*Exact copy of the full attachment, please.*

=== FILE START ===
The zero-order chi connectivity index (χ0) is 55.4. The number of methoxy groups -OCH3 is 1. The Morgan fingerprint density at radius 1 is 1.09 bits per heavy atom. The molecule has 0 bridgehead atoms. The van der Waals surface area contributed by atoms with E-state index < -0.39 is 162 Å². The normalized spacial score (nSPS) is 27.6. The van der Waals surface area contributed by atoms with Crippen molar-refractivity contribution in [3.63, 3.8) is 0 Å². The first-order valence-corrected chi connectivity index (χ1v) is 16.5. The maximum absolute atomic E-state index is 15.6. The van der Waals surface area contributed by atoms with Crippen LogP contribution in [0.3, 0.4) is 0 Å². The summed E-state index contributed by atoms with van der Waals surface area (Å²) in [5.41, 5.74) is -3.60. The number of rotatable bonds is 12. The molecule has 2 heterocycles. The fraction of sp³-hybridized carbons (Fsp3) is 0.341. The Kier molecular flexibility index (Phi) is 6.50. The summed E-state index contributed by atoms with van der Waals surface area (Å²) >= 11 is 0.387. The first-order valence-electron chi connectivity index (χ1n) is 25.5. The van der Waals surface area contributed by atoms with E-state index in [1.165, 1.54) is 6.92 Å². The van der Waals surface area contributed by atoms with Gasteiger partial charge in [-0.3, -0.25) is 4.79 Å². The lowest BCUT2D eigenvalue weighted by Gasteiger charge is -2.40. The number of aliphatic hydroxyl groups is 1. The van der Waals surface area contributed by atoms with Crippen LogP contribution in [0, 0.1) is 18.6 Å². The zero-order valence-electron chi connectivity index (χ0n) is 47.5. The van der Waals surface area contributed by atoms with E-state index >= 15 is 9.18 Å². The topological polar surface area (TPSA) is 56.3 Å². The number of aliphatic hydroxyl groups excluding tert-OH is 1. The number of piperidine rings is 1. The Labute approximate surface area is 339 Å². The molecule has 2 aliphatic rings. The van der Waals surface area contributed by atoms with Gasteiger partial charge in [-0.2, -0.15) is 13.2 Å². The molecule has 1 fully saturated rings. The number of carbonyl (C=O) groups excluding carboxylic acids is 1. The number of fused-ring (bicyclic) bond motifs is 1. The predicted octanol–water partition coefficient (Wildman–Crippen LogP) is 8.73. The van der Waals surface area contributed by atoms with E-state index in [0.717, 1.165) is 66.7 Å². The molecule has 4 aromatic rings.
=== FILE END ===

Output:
The zero-order chi connectivity index (χ0) is 55.4. The number of methoxy groups -OCH3 is 1. The Morgan fingerprint density at radius 1 is 1.09 bits per heavy atom. The molecule has 0 bridgehead atoms. The van der Waals surface area contributed by atoms with E-state index < -0.39 is 162 Å². The normalized spacial score (nSPS) is 27.6. The van der Waals surface area contributed by atoms with Crippen molar-refractivity contribution in [3.63, 3.8) is 0 Å². The first-order valence-corrected chi connectivity index (χ1v) is 16.5. The maximum absolute atomic E-state index is 15.6. The van der Waals surface area contributed by atoms with Crippen LogP contribution in [0.3, 0.4) is 0 Å². The summed E-state index contributed by atoms with van der Waals surface area (Å²) in [5.41, 5.74) is -3.60. The number of rotatable bonds is 12. The molecule has 2 heterocycles. The fraction of sp³-hybridized carbons (Fsp3) is 0.341. The Kier molecular flexibility index (Phi) is 6.50. The summed E-state index contributed by atoms with van der Waals surface area (Å²) >= 11 is 0.387. The first-order valence-electron chi connectivity index (χ1n) is 25.5. The van der Waals surface area contributed by atoms with E-state index in [1.165, 1.54) is 6.92 Å². The van der Waals surface area contributed by atoms with Gasteiger partial charge in [-0.3, -0.25) is 4.79 Å². The lowest BCUT2D eigenvalue weighted by Gasteiger charge is -2.40. The number of aliphatic hydroxyl groups is 1. The van der Waals surface area contributed by atoms with Crippen LogP contribution in [0, 0.1) is 18.6 Å². The zero-order valence-electron chi connectivity index (χ0n) is 47.5. The van der Waals surface area contributed by atoms with E-state index >= 15 is 9.18 Å². The topological polar surface area (TPSA) is 56.3 Å². The number of aliphatic hydroxyl groups excluding tert-OH is 1. The number of piperidine rings is 1. The Labute approximate surface area is 339 Å². The molecule has 2 aliphatic rings. The van der Waals surface area contributed by atoms with Gasteiger partial charge in [-0.2, -0.15) is 13.2 Å². The molecule has 1 fully saturated rings. The number of carbonyl (C=O) groups excluding carboxylic acids is 1. The number of fused-ring (bicyclic) bond motifs is 1. The predicted octanol–water partition coefficient (Wildman–Crippen LogP) is 8.73. The van der Waals surface area contributed by atoms with E-state index in [0.717, 1.165) is 66.7 Å². The molecule has 4 aromatic rings.